Monday, December 26, 2011

One Person's Judgment


No legacy is so rich as honesty.
--William Shakespeare

After considering the above statement for a goodly length of time I find that I have failed to grasp the intended meaning of the phrase to a sufficient degree that I am able to agree with it. But, in real life, dishonesty usually triumphs over honesty, and legacies often reflect severe distortions of what were actual truths within most lives.

Especially those of politicians.

A while back I read an email message that contained the following: "We had 'are' Thanksgiving dinner around noon." -- and this made me think about how often I have heard, in conversations, the word 'our' pronounced as 'are' ('ahr') instead of 'hour' as I pronounce it. I recently heard Hillary Clinton, on TV, speak of "are" troops, instead of 'our' troops.

I have noticed various such mispronunciations often and judged that the speaker had merely heard a word but had never seen it written, such as 'et cetera' pronounced 'EX-Zedra' or 'EK-Setra.' One time I actually heard a woman say, "... farm animals, cows and pigs... excedrin, excedrin."

And that's the truth.

I often ask myself why I have grown to be so judgmental in my old age. Do others also acquire that habit of judging others as they age?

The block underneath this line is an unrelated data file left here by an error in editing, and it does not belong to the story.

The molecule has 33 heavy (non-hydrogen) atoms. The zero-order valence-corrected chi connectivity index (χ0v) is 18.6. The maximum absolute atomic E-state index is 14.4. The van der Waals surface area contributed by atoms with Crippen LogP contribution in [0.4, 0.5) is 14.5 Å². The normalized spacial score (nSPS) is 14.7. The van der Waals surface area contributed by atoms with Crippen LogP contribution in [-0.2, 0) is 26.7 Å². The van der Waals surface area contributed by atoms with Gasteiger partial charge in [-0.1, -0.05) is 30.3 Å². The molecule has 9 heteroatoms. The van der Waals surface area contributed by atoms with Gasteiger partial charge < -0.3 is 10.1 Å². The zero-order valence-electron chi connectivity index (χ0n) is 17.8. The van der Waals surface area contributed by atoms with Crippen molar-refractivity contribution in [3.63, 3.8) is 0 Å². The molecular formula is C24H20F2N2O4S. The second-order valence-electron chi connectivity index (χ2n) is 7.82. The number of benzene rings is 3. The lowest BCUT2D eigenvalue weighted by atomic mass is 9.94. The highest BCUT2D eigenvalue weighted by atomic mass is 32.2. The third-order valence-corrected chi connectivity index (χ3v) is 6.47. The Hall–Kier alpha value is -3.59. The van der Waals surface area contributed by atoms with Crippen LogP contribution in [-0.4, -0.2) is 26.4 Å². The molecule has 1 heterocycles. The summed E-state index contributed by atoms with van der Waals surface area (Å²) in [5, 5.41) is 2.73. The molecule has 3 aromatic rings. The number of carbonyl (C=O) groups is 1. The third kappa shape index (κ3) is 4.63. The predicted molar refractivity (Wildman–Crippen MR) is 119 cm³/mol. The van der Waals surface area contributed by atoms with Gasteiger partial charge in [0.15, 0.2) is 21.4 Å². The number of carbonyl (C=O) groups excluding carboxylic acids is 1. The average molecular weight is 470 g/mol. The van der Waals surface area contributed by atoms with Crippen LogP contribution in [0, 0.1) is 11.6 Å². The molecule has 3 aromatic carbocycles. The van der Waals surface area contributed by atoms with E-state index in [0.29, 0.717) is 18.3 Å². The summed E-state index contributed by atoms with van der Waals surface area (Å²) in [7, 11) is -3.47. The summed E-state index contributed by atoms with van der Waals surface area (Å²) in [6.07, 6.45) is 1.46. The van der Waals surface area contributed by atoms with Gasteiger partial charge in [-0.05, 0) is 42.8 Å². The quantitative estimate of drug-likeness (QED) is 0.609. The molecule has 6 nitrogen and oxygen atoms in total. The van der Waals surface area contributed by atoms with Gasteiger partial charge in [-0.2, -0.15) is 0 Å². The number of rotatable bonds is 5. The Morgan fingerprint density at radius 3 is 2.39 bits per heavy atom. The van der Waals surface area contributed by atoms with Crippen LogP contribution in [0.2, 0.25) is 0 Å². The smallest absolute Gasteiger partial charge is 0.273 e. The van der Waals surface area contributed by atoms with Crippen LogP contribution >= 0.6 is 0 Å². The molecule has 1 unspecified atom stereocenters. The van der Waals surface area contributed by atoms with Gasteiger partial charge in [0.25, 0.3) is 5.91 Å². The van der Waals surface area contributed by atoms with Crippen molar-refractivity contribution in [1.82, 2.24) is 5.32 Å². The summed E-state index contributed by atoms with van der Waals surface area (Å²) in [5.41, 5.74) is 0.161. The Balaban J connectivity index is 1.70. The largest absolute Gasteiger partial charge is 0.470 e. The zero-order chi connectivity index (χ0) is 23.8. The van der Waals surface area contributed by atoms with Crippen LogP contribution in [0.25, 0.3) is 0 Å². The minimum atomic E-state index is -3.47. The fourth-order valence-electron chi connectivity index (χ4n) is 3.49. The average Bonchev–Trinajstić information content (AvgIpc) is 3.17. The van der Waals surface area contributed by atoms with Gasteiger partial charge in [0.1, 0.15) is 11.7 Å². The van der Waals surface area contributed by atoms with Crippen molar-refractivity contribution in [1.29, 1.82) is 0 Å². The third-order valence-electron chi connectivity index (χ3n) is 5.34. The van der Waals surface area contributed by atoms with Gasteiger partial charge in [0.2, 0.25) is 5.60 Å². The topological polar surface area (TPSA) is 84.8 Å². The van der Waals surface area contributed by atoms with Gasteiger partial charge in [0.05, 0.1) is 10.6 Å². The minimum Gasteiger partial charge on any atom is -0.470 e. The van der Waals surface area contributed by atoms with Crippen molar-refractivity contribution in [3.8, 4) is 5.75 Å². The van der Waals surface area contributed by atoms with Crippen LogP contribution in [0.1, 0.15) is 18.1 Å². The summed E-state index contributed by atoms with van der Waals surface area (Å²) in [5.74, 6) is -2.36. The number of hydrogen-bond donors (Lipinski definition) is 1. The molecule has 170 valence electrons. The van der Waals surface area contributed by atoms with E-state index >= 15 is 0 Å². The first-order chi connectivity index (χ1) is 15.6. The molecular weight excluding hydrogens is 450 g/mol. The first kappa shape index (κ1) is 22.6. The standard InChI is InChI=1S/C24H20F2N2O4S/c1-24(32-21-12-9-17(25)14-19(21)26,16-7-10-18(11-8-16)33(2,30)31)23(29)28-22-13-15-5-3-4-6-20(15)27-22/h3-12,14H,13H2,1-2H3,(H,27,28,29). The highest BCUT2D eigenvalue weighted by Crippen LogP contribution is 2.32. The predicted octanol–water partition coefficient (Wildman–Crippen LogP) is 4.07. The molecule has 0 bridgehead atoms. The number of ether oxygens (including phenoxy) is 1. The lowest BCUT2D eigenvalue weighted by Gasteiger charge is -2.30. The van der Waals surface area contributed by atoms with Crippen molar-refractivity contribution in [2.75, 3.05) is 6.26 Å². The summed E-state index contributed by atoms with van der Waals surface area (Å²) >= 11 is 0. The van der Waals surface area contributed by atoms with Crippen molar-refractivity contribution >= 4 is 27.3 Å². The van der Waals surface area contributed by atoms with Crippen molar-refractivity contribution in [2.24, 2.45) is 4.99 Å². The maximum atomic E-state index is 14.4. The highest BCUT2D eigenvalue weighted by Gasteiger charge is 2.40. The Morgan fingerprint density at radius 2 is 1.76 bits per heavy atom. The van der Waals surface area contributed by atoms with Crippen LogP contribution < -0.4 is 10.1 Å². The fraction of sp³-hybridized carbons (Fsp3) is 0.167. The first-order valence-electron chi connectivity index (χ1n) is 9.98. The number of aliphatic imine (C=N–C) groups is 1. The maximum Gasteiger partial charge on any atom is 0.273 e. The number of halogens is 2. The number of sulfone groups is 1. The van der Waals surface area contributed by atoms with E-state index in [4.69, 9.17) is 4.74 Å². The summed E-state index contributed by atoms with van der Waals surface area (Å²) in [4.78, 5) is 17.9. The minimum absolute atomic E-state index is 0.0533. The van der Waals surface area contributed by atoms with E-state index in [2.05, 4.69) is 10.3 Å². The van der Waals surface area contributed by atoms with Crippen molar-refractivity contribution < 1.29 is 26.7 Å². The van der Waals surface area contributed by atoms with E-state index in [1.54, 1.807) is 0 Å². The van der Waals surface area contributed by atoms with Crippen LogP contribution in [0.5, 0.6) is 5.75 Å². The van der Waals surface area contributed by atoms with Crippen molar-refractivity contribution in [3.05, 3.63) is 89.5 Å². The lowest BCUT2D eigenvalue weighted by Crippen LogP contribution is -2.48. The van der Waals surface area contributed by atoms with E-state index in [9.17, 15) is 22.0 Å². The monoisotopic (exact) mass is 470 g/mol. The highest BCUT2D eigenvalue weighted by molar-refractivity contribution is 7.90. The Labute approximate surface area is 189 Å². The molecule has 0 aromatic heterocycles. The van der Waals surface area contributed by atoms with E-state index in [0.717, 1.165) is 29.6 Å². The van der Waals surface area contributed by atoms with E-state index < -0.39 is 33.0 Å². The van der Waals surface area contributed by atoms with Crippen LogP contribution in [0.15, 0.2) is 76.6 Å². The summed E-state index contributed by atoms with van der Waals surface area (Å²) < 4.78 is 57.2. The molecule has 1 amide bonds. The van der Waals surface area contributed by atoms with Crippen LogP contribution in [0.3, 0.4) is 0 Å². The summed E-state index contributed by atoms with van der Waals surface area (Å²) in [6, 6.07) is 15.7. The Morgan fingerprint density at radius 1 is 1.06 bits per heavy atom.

Or just me?

I recently read a Paris Review interview with William Faulkner:

The Art of Fiction No. 12

The interview was published in The Paris Review, Spring 1956 (when I was sixteen years old) and I read it for the first time a few days ago at age 72.

Better late than never, I've been told.

September 25, 1897 - July 6, 1962

Another one of those words I thought I knew the meaning of but actually did not is:

walking or traveling about; itinerant.
a person who walks or travels about.

Now, if I can just permanently implant that meaning in memory...

Hitchling is a newly coined word meaning: a child born without religious indoctrination who is encouraged to read broadly and to seek the truth unapologetically.


Cedric opening one of his gifts
(a manufactured bone)

Christmas Day 2011


The writer doesn't need economic freedom.
All he needs is a pencil and some paper.

--William Faulkner

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